SHORPY Historic Photo Archive & Fine-Art Prints
 
 
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6000+ fine-art prints suitable for framing. Desk-size to sofa-size and larger, on archival paper or canvas.
 
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About the Photos

Our holdings include hundreds of glass and film negatives/transparencies that we've scanned ourselves; in addition, many other photos on this site were extracted from reference images (high-resolution tiffs) in the Library of Congress research archive. (To query the database click here.) They are adjusted, restored and reworked by your webmaster in accordance with his aesthetic sensibilities before being downsized and turned into the jpegs you see here. All of these images (including "derivative works") are protected by copyright laws of the United States and other jurisdictions and may not be sold, reproduced or otherwise used for commercial purposes without permission.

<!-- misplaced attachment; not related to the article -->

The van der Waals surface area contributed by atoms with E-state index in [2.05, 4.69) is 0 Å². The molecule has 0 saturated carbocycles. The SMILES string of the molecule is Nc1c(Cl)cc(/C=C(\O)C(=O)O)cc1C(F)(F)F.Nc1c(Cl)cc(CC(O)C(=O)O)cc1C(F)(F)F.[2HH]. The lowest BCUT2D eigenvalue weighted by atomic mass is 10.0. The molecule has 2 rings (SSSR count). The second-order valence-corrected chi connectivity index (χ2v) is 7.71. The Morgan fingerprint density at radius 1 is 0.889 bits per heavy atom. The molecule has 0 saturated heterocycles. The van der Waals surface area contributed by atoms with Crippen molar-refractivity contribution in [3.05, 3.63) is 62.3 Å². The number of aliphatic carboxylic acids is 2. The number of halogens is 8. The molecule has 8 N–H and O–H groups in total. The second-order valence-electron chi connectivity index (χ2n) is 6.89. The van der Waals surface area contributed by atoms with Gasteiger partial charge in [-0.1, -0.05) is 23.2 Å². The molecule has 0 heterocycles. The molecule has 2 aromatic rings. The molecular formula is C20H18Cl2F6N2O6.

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VINTAGRAPH • WPA • WWII • JAMAICA: THE GEM OF THE TROPICS

Rigged: 1899

Rigged: 1899

        Said to have been the last full-rigged ship built in Massachusetts, the Mary L. Cushing was launched in Newburyport in 1883 by George E. Currier. Registered to Pendleton, Carver & Nichols of Searsport in 1895, and eventually sold into the salmon trade; disappeared from the register in 1907.

— Penobscot Marine Museum

Off Sandy Hook Light circa 1899. "Sailing ship Mary L. Cushing." 8x10 inch dry plate glass negative, Detroit Photographic Company. View full size.

 
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Full-rigged vs. schooner rig

Full rigged vessels needed large (expensive) crews to operate and required men to go aloft (hazardous). Schooner rigged vessels could be operated by a much smaller crew, from the deck. Schooner rigged vessels were being built much later than this, and making money.

No good end in Mazatlan

Quick bit of research reveals it being aground in Mazatlan in 1906.

https://cdnc.ucr.edu/cgi-bin/cdnc?a=d&d=SFC19060823.2.80

 
SHORPY HISTORICAL PHOTO ARCHIVE
Shorpy.com | History in HD is a vintage photo archive featuring thousands of high-definition images from the 1850s to 1960s. (Available as fine-art prints from the Shorpy Archive.) The site is named after Shorpy Higginbotham, a teenage coal miner who lived 100 years ago.

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